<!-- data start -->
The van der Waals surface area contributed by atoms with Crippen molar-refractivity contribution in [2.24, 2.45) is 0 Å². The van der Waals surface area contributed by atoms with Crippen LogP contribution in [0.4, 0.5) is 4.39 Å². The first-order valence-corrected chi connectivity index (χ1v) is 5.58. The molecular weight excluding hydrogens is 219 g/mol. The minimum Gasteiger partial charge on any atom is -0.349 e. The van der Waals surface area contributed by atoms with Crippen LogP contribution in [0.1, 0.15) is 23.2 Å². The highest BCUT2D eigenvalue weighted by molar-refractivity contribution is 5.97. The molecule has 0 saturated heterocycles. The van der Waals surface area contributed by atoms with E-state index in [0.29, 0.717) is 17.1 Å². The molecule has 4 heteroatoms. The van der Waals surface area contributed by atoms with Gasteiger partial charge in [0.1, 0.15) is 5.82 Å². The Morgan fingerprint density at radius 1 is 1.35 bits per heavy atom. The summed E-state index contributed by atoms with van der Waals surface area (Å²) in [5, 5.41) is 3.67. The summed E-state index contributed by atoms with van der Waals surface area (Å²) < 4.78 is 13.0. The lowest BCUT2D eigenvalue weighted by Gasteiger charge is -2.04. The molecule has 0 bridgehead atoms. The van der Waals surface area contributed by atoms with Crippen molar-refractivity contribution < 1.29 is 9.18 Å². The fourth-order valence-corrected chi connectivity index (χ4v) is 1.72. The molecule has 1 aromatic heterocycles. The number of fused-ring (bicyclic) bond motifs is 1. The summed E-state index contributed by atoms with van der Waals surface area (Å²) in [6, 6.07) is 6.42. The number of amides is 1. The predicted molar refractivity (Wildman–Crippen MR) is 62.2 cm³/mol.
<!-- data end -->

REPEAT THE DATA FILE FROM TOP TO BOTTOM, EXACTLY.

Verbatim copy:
The van der Waals surface area contributed by atoms with Crippen molar-refractivity contribution in [2.24, 2.45) is 0 Å². The van der Waals surface area contributed by atoms with Crippen LogP contribution in [0.4, 0.5) is 4.39 Å². The first-order valence-corrected chi connectivity index (χ1v) is 5.58. The molecular weight excluding hydrogens is 219 g/mol. The minimum Gasteiger partial charge on any atom is -0.349 e. The van der Waals surface area contributed by atoms with Crippen LogP contribution in [0.1, 0.15) is 23.2 Å². The highest BCUT2D eigenvalue weighted by molar-refractivity contribution is 5.97. The molecule has 0 saturated heterocycles. The van der Waals surface area contributed by atoms with E-state index in [0.29, 0.717) is 17.1 Å². The molecule has 4 heteroatoms. The van der Waals surface area contributed by atoms with Gasteiger partial charge in [0.1, 0.15) is 5.82 Å². The Morgan fingerprint density at radius 1 is 1.35 bits per heavy atom. The summed E-state index contributed by atoms with van der Waals surface area (Å²) in [5, 5.41) is 3.67. The summed E-state index contributed by atoms with van der Waals surface area (Å²) < 4.78 is 13.0. The lowest BCUT2D eigenvalue weighted by Gasteiger charge is -2.04. The molecule has 0 bridgehead atoms. The van der Waals surface area contributed by atoms with Crippen molar-refractivity contribution < 1.29 is 9.18 Å². The fourth-order valence-corrected chi connectivity index (χ4v) is 1.72. The molecule has 1 aromatic heterocycles. The number of fused-ring (bicyclic) bond motifs is 1. The summed E-state index contributed by atoms with van der Waals surface area (Å²) in [6, 6.07) is 6.42. The number of amides is 1. The predicted molar refractivity (Wildman–Crippen MR) is 62.2 cm³/mol.